Deep sequencing of multiple regions of glial tumors reveals spatial heterogeneity for mutations in clinically relevant genes. - Genome biology
The extent of intratumoral mutational heterogeneity remains unclear in gliomas, the most common primary brain tumors, especially with respect to point mutation. To address this, we applied single molecule molecular inversion probes targeting 33 cancer genes to assay both point mutations and gene amplifications within spatially distinct regions of 14 glial tumors.We find evidence of regional mutational heterogeneity in multiple tumors, including mutations in TP53 and RB1 in an anaplastic oligodendroglioma and amplifications in PDGFRA and KIT in two glioblastomas (GBMs). Immunohistochemistry confirms heterogeneity of TP53 mutation and PDGFRA amplification. In all, 3 out of 14 glial tumors surveyed have evidence for heterogeneity for clinically relevant mutations.Our results underscore the need to sample multiple regions in GBM and other glial tumors when devising personalized treatments based on genomic information, and furthermore demonstrate the importance of measuring both point mutation and copy number alteration while investigating genetic heterogeneity within cancer samples.
Five children with deletions of 1p34.3 encompassing AGO1 and AGO3. - European journal of human genetics : EJHG
Small RNAs (miRNA, siRNA, and piRNA) regulate gene expression through targeted destruction or translational repression of specific messenger RNA in a fundamental biological process called RNA interference (RNAi). The Argonaute proteins, which derive from a highly conserved family of genes found in almost all eukaryotes, are critical mediators of this process. Four AGO genes are present in humans, three of which (AGO 1, 3, and 4) reside in a cluster on chromosome 1p35p34. The effects of germline AGO variants or dosage alterations in humans are not known, however, prior studies have implicated dysregulation of the RNAi mechanism in the pathogenesis of several neurodevelopmental disorders. We describe five patients with hypotonia, poor feeding, and developmental delay who were found to have microdeletions of chromosomal region 1p34.3 encompassing the AGO1 and AGO3 genes. We postulate that haploinsufficiency of AGO1 and AGO3 leading to impaired RNAi may be responsible for the neurocognitive deficits present in these patients. However, additional studies with rigorous phenotypic characterization of larger cohorts of affected individuals and systematic investigation of the underlying molecular defects will be necessary to confirm this.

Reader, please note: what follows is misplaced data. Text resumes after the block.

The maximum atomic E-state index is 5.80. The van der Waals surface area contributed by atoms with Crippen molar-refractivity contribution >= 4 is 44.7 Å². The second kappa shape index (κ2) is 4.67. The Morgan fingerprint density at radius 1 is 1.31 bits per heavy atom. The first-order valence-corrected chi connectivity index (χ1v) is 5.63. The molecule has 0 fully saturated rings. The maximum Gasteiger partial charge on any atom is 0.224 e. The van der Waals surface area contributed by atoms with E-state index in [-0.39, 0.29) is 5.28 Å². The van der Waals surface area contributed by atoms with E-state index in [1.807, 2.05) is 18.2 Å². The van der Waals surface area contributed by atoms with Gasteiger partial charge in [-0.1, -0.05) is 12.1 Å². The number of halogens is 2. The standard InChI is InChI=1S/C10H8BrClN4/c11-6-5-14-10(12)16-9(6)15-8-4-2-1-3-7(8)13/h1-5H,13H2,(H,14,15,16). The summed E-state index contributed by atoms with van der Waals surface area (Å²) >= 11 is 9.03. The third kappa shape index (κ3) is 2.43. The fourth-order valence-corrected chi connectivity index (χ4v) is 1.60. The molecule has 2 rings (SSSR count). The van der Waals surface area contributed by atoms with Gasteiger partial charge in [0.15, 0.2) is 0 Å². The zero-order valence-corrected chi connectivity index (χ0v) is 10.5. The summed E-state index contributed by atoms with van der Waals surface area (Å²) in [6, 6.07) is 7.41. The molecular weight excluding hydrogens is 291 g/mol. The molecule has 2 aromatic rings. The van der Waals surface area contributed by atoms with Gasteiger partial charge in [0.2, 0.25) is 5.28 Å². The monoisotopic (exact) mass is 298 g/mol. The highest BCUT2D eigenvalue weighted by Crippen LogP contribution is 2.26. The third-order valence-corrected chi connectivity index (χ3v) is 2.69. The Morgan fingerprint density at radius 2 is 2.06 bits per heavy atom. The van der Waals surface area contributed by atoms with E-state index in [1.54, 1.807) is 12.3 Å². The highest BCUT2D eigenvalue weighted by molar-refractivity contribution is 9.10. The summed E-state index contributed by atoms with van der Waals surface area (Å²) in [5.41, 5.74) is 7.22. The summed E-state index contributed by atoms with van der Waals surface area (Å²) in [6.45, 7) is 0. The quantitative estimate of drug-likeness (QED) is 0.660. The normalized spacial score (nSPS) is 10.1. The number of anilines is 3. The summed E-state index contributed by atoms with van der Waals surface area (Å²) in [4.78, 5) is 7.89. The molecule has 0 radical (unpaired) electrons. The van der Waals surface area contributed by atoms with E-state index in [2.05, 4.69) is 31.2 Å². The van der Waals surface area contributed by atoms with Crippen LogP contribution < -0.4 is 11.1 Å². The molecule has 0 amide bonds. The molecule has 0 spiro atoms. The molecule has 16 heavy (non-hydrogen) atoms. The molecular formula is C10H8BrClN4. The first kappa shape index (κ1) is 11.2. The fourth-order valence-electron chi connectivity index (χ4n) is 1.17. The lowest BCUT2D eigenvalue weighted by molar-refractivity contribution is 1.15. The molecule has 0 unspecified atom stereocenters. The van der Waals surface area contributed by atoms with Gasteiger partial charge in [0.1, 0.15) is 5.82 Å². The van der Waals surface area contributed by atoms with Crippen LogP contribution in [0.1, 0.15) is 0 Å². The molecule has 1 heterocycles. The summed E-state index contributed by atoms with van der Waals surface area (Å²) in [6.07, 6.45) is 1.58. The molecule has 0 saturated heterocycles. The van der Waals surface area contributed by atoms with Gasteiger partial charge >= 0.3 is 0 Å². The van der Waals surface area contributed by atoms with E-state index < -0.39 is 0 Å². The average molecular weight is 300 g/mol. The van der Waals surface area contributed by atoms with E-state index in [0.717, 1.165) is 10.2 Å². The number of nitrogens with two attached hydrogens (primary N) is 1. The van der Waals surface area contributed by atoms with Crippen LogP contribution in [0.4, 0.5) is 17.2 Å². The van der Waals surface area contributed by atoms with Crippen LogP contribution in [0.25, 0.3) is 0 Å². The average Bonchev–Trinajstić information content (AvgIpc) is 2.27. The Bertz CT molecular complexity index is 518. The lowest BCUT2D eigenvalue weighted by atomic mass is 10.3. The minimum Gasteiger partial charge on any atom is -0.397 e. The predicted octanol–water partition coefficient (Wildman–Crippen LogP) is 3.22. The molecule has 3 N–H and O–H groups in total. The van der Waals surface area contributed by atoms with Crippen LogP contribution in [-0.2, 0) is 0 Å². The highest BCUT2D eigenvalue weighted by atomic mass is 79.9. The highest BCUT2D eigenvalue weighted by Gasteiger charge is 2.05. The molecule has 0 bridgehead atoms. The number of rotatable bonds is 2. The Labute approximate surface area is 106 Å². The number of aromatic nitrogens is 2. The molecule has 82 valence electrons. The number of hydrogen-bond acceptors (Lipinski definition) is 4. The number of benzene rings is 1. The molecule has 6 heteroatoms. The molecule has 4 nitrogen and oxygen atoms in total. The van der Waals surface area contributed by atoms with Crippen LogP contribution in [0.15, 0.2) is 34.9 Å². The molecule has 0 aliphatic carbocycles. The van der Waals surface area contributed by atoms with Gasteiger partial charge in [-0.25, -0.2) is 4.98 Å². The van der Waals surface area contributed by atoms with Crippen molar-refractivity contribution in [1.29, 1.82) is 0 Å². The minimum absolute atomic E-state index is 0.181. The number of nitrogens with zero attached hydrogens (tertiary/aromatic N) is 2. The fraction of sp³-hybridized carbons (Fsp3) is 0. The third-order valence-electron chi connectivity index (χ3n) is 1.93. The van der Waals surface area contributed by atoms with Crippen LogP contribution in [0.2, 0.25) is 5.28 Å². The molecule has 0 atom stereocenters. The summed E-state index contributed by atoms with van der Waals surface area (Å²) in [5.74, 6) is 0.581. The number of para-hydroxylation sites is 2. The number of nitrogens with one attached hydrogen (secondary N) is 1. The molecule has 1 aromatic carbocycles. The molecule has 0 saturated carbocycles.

Periostin is a novel therapeutic target that predicts and regulates glioma malignancy. - Neuro-oncology